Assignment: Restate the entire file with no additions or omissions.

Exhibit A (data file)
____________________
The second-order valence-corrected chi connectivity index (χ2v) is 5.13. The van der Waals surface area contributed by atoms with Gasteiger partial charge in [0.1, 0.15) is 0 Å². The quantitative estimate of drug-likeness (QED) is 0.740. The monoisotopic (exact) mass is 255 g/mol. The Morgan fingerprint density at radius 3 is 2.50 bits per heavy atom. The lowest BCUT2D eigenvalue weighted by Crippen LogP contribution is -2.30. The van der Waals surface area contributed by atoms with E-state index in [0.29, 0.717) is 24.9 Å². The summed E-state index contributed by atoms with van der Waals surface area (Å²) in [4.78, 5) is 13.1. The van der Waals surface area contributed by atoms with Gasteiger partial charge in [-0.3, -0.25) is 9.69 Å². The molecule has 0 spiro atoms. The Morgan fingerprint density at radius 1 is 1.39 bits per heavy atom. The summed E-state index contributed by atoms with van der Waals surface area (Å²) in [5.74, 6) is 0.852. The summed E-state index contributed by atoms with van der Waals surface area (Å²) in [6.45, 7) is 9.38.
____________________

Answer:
The second-order valence-corrected chi connectivity index (χ2v) is 5.13. The van der Waals surface area contributed by atoms with Gasteiger partial charge in [0.1, 0.15) is 0 Å². The quantitative estimate of drug-likeness (QED) is 0.740. The monoisotopic (exact) mass is 255 g/mol. The Morgan fingerprint density at radius 3 is 2.50 bits per heavy atom. The lowest BCUT2D eigenvalue weighted by Crippen LogP contribution is -2.30. The van der Waals surface area contributed by atoms with E-state index in [0.29, 0.717) is 24.9 Å². The summed E-state index contributed by atoms with van der Waals surface area (Å²) in [4.78, 5) is 13.1. The van der Waals surface area contributed by atoms with Gasteiger partial charge in [-0.3, -0.25) is 9.69 Å². The molecule has 0 spiro atoms. The Morgan fingerprint density at radius 1 is 1.39 bits per heavy atom. The summed E-state index contributed by atoms with van der Waals surface area (Å²) in [5.74, 6) is 0.852. The summed E-state index contributed by atoms with van der Waals surface area (Å²) in [6.45, 7) is 9.38.